During his incarceration, Cooley’s health declined rapidly. He was due to be paroled on February 22, 1970, reportedly after lobbying for his release from Governor of California Ronald Reagan. However, on November 23, 1969, while on a 72-hour furlough from his prison hospital unit, Cooley died of a heart attack during a benefit gig for the Deputy Sheriff’s Association of Alameda County.

Below is a Soundie of Patsy McMahon singing ‘Shame on You’ with Spade Cooley’s band.

Lady of Spain / Contino Medley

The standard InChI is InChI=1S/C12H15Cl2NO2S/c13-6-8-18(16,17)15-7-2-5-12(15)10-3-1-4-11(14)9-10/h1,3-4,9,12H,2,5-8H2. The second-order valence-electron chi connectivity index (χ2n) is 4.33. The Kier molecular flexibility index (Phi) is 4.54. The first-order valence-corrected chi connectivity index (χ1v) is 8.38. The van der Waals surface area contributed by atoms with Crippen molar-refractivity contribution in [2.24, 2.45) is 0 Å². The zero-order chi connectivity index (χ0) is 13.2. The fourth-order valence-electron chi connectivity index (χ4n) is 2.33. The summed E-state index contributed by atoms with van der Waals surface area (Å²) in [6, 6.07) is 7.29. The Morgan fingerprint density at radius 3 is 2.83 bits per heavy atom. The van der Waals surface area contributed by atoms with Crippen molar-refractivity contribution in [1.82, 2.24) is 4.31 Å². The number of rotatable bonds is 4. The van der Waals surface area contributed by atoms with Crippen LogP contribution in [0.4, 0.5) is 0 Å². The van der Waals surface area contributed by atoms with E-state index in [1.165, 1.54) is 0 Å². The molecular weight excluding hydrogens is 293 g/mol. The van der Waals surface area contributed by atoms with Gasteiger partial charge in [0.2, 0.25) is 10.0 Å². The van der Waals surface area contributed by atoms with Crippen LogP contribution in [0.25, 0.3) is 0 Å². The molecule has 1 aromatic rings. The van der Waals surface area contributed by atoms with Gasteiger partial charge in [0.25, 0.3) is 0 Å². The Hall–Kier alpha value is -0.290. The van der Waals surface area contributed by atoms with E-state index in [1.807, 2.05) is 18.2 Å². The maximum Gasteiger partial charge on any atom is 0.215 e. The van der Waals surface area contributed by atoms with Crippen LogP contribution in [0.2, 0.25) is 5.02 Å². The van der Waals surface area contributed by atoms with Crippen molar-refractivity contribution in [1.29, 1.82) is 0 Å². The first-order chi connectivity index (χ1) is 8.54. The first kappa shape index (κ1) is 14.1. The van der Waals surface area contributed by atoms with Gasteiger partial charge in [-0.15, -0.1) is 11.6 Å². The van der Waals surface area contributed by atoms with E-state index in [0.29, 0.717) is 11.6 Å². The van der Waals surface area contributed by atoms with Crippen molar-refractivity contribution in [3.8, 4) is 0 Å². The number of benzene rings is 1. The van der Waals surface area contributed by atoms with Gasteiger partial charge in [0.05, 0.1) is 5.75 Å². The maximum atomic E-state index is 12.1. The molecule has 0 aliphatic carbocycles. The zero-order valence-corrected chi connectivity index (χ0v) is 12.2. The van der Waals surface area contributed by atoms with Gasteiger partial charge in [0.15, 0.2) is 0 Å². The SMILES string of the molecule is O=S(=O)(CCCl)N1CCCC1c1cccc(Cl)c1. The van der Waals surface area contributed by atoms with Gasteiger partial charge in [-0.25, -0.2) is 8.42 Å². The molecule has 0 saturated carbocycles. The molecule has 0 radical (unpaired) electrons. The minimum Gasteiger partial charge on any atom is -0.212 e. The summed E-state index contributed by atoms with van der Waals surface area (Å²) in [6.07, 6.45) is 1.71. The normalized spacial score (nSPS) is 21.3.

At the height of his popularity Dick Contino was known as the ‘World’s Greatest Accordion Player’. He found fame when he won the Horace Heidt/Philip Morris talent contest in 1947 with his rendition of ‘Lady of Spain’, which became his signature piece. Like Cooley, he would suffer a spectacular fall from grace, albeit his sins were notably less grievous than the King of Swing’s. Contino was drafted into the US Army to serve in the Korean War. In a panic, he fled from pre-induction barracks at Ford Ord. He was subsequently sentenced to six months imprisonment at McNeil Island Correctional Center. Although he would go on to military service, and would receive a presidential pardon by Proclamation 3000, the scandal did lasting damage to Contino’s career.